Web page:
iOS Developer and Co-Founder of One Month Apps. Previous employer was Quicken Loans where I was the Sr. iOS Engineer on the mobile team.
This can be handled fairly easily. The backend that accepts the content from users would not track any data related from the transmitting party.
From your post I can't tell if you'd still expect there to be user accounts or not, but to even provide an extra layer of anonymity, avoiding user accounts all together would be a good path to head down.
There are BaaS (Backend as a service) solutions that allow mobile developers store data in the cloud very easily. Some that I would recommend taking a look at are Parse (www.parse.com) and Azure (http://azure.microsoft.com/).
All that being said, without knowing any of the other details of what your app is supposed to do, it would be hard to provide a cost estimate. But I'd guess it would be on the lower-side of apps that require a remote backend.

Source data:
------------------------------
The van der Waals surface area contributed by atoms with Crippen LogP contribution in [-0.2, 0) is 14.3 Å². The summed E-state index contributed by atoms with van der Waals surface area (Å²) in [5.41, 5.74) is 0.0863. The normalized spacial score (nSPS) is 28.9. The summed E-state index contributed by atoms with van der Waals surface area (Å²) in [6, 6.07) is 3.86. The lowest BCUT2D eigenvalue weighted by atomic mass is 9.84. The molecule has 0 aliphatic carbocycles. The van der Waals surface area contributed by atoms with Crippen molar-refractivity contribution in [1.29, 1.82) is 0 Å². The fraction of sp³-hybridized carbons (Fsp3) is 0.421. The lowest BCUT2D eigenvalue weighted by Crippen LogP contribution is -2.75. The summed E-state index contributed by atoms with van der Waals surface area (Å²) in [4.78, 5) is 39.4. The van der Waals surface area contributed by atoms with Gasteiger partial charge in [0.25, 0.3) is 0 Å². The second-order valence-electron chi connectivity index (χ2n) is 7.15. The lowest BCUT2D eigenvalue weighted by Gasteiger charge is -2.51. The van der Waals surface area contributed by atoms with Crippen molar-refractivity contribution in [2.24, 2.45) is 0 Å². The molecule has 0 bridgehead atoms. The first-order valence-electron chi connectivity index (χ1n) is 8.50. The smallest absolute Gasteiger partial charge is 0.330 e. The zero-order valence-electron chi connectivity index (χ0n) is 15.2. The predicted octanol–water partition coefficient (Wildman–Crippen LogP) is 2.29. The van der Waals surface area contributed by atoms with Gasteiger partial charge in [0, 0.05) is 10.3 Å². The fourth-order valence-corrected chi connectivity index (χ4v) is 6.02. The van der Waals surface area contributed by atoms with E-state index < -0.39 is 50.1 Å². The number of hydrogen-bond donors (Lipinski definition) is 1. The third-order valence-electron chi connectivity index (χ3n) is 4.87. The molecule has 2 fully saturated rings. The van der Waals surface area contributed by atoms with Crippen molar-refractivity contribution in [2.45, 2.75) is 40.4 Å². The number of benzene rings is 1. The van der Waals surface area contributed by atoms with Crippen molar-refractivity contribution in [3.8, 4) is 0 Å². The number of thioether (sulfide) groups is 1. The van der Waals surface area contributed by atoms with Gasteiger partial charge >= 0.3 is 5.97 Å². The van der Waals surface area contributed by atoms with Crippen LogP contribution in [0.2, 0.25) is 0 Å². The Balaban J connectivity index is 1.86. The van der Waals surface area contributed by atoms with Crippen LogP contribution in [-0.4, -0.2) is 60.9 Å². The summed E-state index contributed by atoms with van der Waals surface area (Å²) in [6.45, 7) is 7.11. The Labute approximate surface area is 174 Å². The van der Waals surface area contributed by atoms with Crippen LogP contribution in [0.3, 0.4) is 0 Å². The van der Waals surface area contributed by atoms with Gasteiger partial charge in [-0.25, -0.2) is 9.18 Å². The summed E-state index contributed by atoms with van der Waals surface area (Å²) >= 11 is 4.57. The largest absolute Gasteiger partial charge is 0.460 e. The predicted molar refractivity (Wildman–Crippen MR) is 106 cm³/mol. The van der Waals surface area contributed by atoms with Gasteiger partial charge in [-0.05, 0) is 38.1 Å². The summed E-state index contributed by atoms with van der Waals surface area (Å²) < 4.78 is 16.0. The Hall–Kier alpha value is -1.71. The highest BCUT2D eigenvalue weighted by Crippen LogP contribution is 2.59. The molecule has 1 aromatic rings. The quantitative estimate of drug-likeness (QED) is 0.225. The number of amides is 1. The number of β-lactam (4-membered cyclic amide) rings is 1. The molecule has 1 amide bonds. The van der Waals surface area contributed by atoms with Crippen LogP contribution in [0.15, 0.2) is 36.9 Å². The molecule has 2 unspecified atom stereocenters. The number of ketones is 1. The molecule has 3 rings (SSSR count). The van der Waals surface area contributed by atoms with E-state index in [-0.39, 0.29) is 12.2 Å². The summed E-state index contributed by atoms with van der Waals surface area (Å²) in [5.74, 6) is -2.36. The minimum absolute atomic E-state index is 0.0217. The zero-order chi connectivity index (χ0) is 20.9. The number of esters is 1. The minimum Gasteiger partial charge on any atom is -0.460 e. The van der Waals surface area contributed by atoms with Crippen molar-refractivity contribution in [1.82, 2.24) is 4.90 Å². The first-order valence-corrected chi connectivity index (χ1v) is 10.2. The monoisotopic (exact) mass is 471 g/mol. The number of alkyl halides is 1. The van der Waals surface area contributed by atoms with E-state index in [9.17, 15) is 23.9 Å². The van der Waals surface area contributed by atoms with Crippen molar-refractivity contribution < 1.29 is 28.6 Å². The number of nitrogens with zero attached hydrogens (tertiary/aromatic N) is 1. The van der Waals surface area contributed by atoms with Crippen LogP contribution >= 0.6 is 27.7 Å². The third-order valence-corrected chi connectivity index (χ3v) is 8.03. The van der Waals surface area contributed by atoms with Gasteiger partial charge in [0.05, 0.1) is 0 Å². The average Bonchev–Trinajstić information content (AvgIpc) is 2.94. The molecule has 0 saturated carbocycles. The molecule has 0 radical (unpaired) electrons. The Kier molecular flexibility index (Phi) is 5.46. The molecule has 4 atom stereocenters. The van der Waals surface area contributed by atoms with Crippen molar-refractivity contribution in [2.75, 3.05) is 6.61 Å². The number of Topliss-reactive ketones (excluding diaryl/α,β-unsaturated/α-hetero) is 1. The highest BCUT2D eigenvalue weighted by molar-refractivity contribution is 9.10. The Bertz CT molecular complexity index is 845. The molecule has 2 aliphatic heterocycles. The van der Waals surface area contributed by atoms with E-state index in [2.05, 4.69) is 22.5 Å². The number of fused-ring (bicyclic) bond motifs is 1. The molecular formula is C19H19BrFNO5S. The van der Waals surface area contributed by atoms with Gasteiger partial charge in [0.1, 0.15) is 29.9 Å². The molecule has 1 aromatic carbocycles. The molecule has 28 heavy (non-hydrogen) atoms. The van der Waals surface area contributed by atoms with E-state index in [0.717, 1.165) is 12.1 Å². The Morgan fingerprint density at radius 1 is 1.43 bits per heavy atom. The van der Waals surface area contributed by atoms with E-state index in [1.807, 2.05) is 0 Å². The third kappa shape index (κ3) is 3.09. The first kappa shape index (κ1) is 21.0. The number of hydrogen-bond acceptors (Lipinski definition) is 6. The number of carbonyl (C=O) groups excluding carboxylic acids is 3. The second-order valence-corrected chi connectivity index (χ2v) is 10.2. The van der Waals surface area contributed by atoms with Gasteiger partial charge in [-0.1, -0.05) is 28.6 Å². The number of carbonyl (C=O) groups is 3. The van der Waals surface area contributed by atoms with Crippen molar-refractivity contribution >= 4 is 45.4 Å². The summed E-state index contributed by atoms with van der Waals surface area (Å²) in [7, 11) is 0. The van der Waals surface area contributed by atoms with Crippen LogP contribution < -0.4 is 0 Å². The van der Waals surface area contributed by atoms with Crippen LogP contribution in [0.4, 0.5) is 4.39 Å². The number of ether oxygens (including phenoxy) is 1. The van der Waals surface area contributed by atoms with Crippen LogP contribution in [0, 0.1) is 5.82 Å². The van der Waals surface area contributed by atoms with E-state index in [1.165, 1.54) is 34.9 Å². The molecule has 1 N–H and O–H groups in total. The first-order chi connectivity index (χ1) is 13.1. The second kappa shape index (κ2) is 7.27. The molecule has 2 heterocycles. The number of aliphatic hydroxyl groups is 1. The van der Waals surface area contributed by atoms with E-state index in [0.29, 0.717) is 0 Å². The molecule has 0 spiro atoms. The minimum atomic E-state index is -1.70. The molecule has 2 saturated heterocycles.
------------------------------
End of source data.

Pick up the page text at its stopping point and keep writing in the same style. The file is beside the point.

If you want to talk more about this in greater detail, don't hesitate to set up a call.
There's usually a few downsides to developing with any kind of cross-platform solution.
1. You won't be writing apps in their native languages (ie. objective-c for iOS and java for Android). Instead, with Corona, you'll be writing your apps in Lua, which is a scripting language.
2. A lot of times not writing apps natively can negatively impact the performance of an app. I can't speak for the Corona SDK directly, but using 1st-party tools and languages properly should always yield the best app fluidity, responsiveness, and performance.
3. You will be directly limited by the Corona SDK. What this means is, when you are developing your apps, you won't have the luxury of being able to use the latest and greatest technologies. You will have to wait for Corona to add those specific features into their own library, before you'll be able to gain any benefit from them.